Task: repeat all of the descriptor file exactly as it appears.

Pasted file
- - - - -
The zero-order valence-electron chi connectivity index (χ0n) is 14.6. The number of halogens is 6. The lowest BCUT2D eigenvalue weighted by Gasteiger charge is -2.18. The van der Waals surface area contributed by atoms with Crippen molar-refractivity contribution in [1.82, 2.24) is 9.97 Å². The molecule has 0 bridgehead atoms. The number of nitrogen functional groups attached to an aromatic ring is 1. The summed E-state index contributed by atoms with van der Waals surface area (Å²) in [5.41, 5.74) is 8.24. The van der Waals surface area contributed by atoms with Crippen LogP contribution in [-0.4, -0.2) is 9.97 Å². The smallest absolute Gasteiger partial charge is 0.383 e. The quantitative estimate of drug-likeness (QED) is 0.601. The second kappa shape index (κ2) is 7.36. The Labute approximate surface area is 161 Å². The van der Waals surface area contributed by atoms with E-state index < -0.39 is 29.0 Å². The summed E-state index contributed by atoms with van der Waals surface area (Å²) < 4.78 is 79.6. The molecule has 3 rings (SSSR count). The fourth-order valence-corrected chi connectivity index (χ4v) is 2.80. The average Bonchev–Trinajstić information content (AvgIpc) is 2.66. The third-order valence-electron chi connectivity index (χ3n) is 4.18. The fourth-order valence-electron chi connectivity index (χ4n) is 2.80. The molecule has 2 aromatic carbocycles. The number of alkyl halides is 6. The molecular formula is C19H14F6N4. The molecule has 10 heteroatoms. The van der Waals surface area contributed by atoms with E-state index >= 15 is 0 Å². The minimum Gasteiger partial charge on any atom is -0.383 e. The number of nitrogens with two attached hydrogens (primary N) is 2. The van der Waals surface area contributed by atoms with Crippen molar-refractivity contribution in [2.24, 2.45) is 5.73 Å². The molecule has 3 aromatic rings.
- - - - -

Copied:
The zero-order valence-electron chi connectivity index (χ0n) is 14.6. The number of halogens is 6. The lowest BCUT2D eigenvalue weighted by Gasteiger charge is -2.18. The van der Waals surface area contributed by atoms with Crippen molar-refractivity contribution in [1.82, 2.24) is 9.97 Å². The molecule has 0 bridgehead atoms. The number of nitrogen functional groups attached to an aromatic ring is 1. The summed E-state index contributed by atoms with van der Waals surface area (Å²) in [5.41, 5.74) is 8.24. The van der Waals surface area contributed by atoms with Crippen LogP contribution in [-0.4, -0.2) is 9.97 Å². The smallest absolute Gasteiger partial charge is 0.383 e. The quantitative estimate of drug-likeness (QED) is 0.601. The second kappa shape index (κ2) is 7.36. The Labute approximate surface area is 161 Å². The van der Waals surface area contributed by atoms with E-state index < -0.39 is 29.0 Å². The summed E-state index contributed by atoms with van der Waals surface area (Å²) < 4.78 is 79.6. The molecule has 3 rings (SSSR count). The fourth-order valence-corrected chi connectivity index (χ4v) is 2.80. The average Bonchev–Trinajstić information content (AvgIpc) is 2.66. The third-order valence-electron chi connectivity index (χ3n) is 4.18. The fourth-order valence-electron chi connectivity index (χ4n) is 2.80. The molecule has 2 aromatic carbocycles. The number of alkyl halides is 6. The molecular formula is C19H14F6N4. The molecule has 10 heteroatoms. The van der Waals surface area contributed by atoms with E-state index >= 15 is 0 Å². The minimum Gasteiger partial charge on any atom is -0.383 e. The number of nitrogens with two attached hydrogens (primary N) is 2. The van der Waals surface area contributed by atoms with Crippen molar-refractivity contribution in [2.24, 2.45) is 5.73 Å². The molecule has 3 aromatic rings.